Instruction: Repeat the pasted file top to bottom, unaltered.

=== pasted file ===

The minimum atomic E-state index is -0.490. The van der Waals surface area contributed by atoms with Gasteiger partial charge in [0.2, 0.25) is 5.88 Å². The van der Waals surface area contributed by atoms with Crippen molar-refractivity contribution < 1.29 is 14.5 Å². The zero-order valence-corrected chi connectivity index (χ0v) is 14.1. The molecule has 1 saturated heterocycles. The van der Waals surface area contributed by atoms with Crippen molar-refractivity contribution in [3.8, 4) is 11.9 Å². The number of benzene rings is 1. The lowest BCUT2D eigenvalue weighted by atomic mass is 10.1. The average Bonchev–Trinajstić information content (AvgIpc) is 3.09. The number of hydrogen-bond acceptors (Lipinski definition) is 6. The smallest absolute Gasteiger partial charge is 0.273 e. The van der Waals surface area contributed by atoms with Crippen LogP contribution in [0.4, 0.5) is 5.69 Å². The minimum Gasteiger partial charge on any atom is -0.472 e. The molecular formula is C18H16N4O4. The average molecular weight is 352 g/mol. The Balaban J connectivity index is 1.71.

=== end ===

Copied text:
The minimum atomic E-state index is -0.490. The van der Waals surface area contributed by atoms with Gasteiger partial charge in [0.2, 0.25) is 5.88 Å². The van der Waals surface area contributed by atoms with Crippen molar-refractivity contribution < 1.29 is 14.5 Å². The zero-order valence-corrected chi connectivity index (χ0v) is 14.1. The molecule has 1 saturated heterocycles. The van der Waals surface area contributed by atoms with Crippen molar-refractivity contribution in [3.8, 4) is 11.9 Å². The number of benzene rings is 1. The lowest BCUT2D eigenvalue weighted by atomic mass is 10.1. The average Bonchev–Trinajstić information content (AvgIpc) is 3.09. The number of hydrogen-bond acceptors (Lipinski definition) is 6. The smallest absolute Gasteiger partial charge is 0.273 e. The van der Waals surface area contributed by atoms with Crippen LogP contribution in [0.4, 0.5) is 5.69 Å². The minimum Gasteiger partial charge on any atom is -0.472 e. The molecular formula is C18H16N4O4. The average molecular weight is 352 g/mol. The Balaban J connectivity index is 1.71.